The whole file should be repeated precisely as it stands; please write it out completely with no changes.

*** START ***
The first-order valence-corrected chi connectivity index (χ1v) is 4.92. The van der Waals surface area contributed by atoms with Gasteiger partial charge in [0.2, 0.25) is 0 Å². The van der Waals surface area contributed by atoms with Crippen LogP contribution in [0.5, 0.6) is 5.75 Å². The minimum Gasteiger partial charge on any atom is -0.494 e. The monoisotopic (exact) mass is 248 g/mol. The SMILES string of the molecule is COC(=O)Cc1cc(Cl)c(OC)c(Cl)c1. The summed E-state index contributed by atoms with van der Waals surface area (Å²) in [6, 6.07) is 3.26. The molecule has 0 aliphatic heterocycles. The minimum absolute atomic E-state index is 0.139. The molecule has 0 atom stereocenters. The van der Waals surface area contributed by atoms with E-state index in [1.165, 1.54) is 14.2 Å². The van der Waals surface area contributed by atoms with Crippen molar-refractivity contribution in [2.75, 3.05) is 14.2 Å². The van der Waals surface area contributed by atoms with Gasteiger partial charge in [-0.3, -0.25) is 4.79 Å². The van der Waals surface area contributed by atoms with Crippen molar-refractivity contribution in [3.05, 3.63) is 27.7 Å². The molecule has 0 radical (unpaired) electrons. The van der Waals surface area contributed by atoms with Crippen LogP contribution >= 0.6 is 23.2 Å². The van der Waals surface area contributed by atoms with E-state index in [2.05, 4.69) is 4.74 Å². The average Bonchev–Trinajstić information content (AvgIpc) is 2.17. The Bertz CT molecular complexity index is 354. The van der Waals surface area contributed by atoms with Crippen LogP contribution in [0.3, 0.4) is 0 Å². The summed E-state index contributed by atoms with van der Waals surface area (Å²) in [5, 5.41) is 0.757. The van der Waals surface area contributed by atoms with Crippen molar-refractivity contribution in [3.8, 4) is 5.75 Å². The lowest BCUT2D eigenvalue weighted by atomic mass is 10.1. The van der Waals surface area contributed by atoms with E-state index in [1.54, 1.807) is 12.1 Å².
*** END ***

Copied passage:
The first-order valence-corrected chi connectivity index (χ1v) is 4.92. The van der Waals surface area contributed by atoms with Gasteiger partial charge in [0.2, 0.25) is 0 Å². The van der Waals surface area contributed by atoms with Crippen LogP contribution in [0.5, 0.6) is 5.75 Å². The minimum Gasteiger partial charge on any atom is -0.494 e. The monoisotopic (exact) mass is 248 g/mol. The SMILES string of the molecule is COC(=O)Cc1cc(Cl)c(OC)c(Cl)c1. The summed E-state index contributed by atoms with van der Waals surface area (Å²) in [6, 6.07) is 3.26. The molecule has 0 aliphatic heterocycles. The minimum absolute atomic E-state index is 0.139. The molecule has 0 atom stereocenters. The van der Waals surface area contributed by atoms with E-state index in [1.165, 1.54) is 14.2 Å². The van der Waals surface area contributed by atoms with Crippen molar-refractivity contribution in [2.75, 3.05) is 14.2 Å². The van der Waals surface area contributed by atoms with Gasteiger partial charge in [-0.3, -0.25) is 4.79 Å². The van der Waals surface area contributed by atoms with Crippen molar-refractivity contribution in [3.05, 3.63) is 27.7 Å². The molecule has 0 radical (unpaired) electrons. The van der Waals surface area contributed by atoms with Crippen LogP contribution >= 0.6 is 23.2 Å². The van der Waals surface area contributed by atoms with E-state index in [2.05, 4.69) is 4.74 Å². The average Bonchev–Trinajstić information content (AvgIpc) is 2.17. The Bertz CT molecular complexity index is 354. The van der Waals surface area contributed by atoms with Crippen LogP contribution in [0.3, 0.4) is 0 Å². The summed E-state index contributed by atoms with van der Waals surface area (Å²) in [5, 5.41) is 0.757. The van der Waals surface area contributed by atoms with Crippen molar-refractivity contribution in [3.8, 4) is 5.75 Å². The lowest BCUT2D eigenvalue weighted by atomic mass is 10.1. The van der Waals surface area contributed by atoms with E-state index in [1.54, 1.807) is 12.1 Å².